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Ileostomy Care

Important information about an ileostomy:

  • An ileostomy or stoma is a surgically created opening of the small bowel through the abdomen. An ileostomy is needed when the large intestine (colon) must be bypassed or removed. This may be temporary or permanent depending on the reason for ileostomy formation.

  • The colon absorbs water and stores stool. Ileostomy drainage is constant and watery or semi formed. Your child will need to wear a pouch or appliance at all times. When a child has an ileostomy, skin care is very important. Since the stool draining from the ileostomy will be liquid or semi-formed and contains enzymes that can irritate the skin.

  • As soon as possible, involve your child in the care of the ileostomy. Children as young as 3 may offer help by handing you supplies or even doing some of the care.

  • Everyone’s ostomy is managed differently. While you and your child are in the hospital, we will teach you to meet the specific needs of your child.

What will the ileostomy look like?

  • Small intestine will stick out from the lower abdomen (belly) usually an inch or less. Occasionally, they are flatter or can stick out more than an inch.

  • Round or oval and it may vary in size.

  • Red and moist (like the inside of your mouth).

  • Has no feeling because there are no sensory nerve endings in this part of the intestinal tissue.

  • Slightly swollen for about the first 6 weeks after surgery and then will shrink.

Instructions for caring for your child's ileostomy:

Gather the following supplies:

  • Appropriate size pouch and wafer, this may be a one-piece or two-piece appliance

  • Stoma measuring guide (can be found in the box of ostomy supplies)

  • Mild soap and water

  • Washcloth or small towel

  • Paper towel or disposable towel

  • Scissors (curved scissors work best to cut circles and prevent puncturing the pouch)

  • Permanent marker

  • Optional supplies:

  • Stoma Powder

  • Stoma Paste

  • Barrier Ring

  • No-Sting Barrier Film®

  • Adhesive Remover

  • Other accessories needed such as a belt, deodorant drops, pouch covers

Steps for changing your child’s pouch and appliance: 

  • In the shower or using a wet washcloth (or adhesive remover), remove old pouch by lifting at the edges and holding the skin down.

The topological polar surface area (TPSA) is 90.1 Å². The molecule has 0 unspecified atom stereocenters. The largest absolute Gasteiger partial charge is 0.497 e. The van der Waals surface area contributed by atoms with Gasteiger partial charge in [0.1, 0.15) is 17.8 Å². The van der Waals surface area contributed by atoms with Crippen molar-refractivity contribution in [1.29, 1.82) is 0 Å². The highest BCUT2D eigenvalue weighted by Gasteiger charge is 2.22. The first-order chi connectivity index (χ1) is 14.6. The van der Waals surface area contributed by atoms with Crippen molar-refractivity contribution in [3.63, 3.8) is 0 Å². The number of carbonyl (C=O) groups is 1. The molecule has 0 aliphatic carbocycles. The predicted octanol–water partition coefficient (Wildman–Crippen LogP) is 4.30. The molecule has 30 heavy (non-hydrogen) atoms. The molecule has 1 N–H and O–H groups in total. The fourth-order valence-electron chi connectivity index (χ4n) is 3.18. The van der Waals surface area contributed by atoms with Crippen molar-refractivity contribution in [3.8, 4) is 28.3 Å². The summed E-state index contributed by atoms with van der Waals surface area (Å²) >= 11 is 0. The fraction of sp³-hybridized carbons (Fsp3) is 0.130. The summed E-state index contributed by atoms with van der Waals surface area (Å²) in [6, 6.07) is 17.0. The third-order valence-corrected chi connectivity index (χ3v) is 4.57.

• Cleanse skin with a gentle soap and warm water. A tub bath would be soothing to the skin and will not harm the stoma. Choose a soap or cleanser that is residue-free with no added moisturizers or oils. Soap residue can interfere with how well the appliance adheres to skin. Rinse and dry well.

  • You can apply a small gauze pad with KY jelly (optional) over the stoma while cleansing. This may keep stool from draining onto the skin.

  • Look closely at the stoma and surrounding skin. Watch for color changes, change in appearance (bulging or sunken), and condition of the surrounding skin.

  • Use stoma measuring guide to determine the size of the stoma and trace the pattern of stoma onto paper backing of appliance with marker.

  • Cut out the pattern with curved scissors and smooth the edges with your fingers.

  • Opening should be close to but not touching the stoma. This is usually about 1/16 of an inch (1.5mm) larger than stoma itself. 

  • If the skin surrounding the stoma has broken down or has moist/irritated open areas, apply a light dusting of stoma powder to the skin. This will dry the skin and allow the wafer to stick better.

  • If your child has a stoma that is at the same level as the skin, below skin level, or has uneven surrounding skin, apply a thin layer of stoma paste or a barrier ring around the edges of the stoma or in skin grooves. 

  • For above skin level stoma, you may choose to use stoma paste or barrier ring around the edges to improve the seal and protect the skin. 

  • Remove the paper backing of wafer and save it as a template for the next pouch change. Center wafer over stoma. Gently apply the wafer, smoothing out the area immediately surrounding the stoma and then the outer edges. If using a two-piece appliance, apply the pouch to the wafer making sure it is attached securely. Fold up the bottom of the pouch and secure with a roll and lock closure or clamp.

  • Place your hand over the pouch and on the barrier, next to the stoma for 30 to 60 seconds. The heat will help seal the barrier to the skin.

  • Empty the pouch when 1/3 to 1/2 full of stool or gas. A pouch full of stool and/or gas will cause the pouch to leak or come off sooner.

  • Change the appliance when leaking or about every 3 days. This will depend on your child’s needs. It may be changed more or less frequently as discussed with your healthcare provider.

Troubleshooting tips for ileostomy care:

  • The stoma will get smaller during the 6 weeks after surgery. Be sure to measure with each appliance change and adjust your pattern as needed.

  • If the skin around the stoma has broken down, use the “crusting method”:

  • Apply stoma powder to open areas and lightly wipe off any excess powder.

  •  Apply a layer of No-Sting Barrier Film on top of powder. 

  • Then apply the appliance as described above.

  • If a large amount of skin has broken down or if leakage continues, please call the Wound Ostomy Outpatient Clinic for assistance.

  • A red pinpoint rash may develop around the stoma. If you see this type of rash, call your surgeon’s office or Wound Ostomy Outpatient Clinic. This is likely a yeast rash and will require treatment with Nystatin powder, which is a prescription.

  • A stoma can bleed when wiped or touched without any pain. Apply gentle pressure to stop the bleeding.

Dietary Information

Hydration: A lot of water can be lost from the ileostomy. Give your child enough food and drinks to replace what is lost through the ileostomy. Your child should be urinating or needing diaper changes regularly. 

Diarrhea: Your child can still experience diarrhea with an ileostomy. Assess for changes in drainage such as mostly fluid and an increase in the amount of drainage. Diarrhea can cause dehydration. Increase their fluid intake or contact their healthcare provider if persistent.